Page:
A tiny Egyptian mummy long believed to be that of a hawk is actually a rare example of a near-to-term, severely malformed fetus, says an examination led by mummy expert Andrew Nelson of Western University in London, Canada.
If you can’t imagine life without chocolate, you’re lucky you weren’t born before the 16th century. Until then, chocolate only existed as a bitter, foamy drink in Mesoamerica. So how did we get from a bitter beverage to the chocolate bars of today? Deanna Pucciarelli traces the fascinating and often cruel history of chocolate. Lesson by Deanna Pucciarelli, animation by TED-Ed.
DNA in hair samples collected from Aboriginal people across Australia in the early to mid-1900s has revealed that populations have been continuously present in the same regions for up to 50,000 years – soon after the peopling of Australia.
A three-month detailed excavation of Shakespeare’s Curtain Theatre by MOLA archaeologists has revealed details of a stage that is much longer than originally thought with evidence of a passageway running beneath it. Archaeologists can now also confirm that the theatre was a purpose-built structure at the rear of another building on Curtain Road in Shoreditch.
Six years ago divers discovered the oldest known stationary fish traps in northern Europe off the coast of southern Sweden. Since then, researchers at Lund University in Sweden have uncovered an exceptionally well-preserved Stone Age site. They now believe the location was a lagoon environment where Mesolithic humans lived during parts of the year.
By combining traditional archaeology with 3D technology, researchers at Lund University in Sweden have managed to reconstruct a house in Pompeii to its original state before the volcano eruption of Mount Vesuvius thousands of years ago. Unique video material has now been produced, showing their creation of a 3D model of an entire block of houses.
Thousands of years in the making, the Olympics began as part of a religious festival honoring the Greek god Zeus in the rural Greek town of Olympia. But how did it become the greatest show of sporting excellence on earth? Armand D’Angour explains the evolution of the Olympics.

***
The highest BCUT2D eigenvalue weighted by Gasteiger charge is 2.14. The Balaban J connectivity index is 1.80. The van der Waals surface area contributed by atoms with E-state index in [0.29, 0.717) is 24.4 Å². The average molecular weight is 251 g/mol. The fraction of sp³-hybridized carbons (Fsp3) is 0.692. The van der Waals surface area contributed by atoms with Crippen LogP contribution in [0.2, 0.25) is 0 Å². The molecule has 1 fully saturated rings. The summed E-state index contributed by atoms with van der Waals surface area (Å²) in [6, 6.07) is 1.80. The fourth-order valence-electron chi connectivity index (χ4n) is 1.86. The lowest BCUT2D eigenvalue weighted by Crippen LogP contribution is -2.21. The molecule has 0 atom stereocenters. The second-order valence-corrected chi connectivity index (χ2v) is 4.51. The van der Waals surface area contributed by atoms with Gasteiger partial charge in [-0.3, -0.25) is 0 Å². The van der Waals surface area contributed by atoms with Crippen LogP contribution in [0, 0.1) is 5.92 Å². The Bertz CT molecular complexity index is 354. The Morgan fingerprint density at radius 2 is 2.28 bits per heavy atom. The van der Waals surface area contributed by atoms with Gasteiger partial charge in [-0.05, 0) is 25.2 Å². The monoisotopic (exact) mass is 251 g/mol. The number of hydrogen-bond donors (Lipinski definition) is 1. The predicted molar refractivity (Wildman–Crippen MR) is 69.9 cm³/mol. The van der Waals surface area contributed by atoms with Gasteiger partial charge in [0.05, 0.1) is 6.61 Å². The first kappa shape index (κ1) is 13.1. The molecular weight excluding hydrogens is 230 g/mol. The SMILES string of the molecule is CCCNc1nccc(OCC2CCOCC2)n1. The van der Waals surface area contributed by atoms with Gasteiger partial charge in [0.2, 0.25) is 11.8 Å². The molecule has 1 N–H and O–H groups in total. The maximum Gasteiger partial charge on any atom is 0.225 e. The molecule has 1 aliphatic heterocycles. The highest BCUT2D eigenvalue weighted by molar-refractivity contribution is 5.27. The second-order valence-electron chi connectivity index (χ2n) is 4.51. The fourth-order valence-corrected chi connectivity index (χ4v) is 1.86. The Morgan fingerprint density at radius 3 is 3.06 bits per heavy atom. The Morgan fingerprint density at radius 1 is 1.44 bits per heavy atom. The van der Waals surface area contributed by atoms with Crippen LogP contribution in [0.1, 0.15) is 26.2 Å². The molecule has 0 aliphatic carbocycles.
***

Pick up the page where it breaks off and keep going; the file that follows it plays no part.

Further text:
Beginning around 1377, medieval England was shaken by a power struggle between two noble families, which spanned generations and involved a massive cast of characters, complex motives and shifting loyalties. Sound familiar? Alex Gendler illustrates how the historical conflict known as the Wars of the Roses served as the basis for much of the drama in Game of Thrones.
Hatshepsut was a female pharaoh during the New Kingdom in Egypt. Twenty years after her death, somebody smashed her statues, took a chisel and attempted to erase the pharaoh’s name and image from history. But who did it? And why? Kate Narev investigates Hatshepsut's history for clues to this ancient puzzle.
On March 15th, 44 BCE, Roman dictator Julius Caesar was assassinated by a group of about 60 of his own senators. Why did these self-titled Liberators want him dead? And why did Brutus, whose own life had been saved by Caesar, join in the plot? Kathryn Tempest investigates the personal and political assassination of Julius Caesar.
Slavery has occurred in many forms throughout the world, but the Atlantic slave trade -- which forcibly brought more than 10 million Africans to the Americas -- stands out for both its global scale and its lasting legacy. Anthony Hazard discusses the historical, economic and personal impact of this massive historical injustice.
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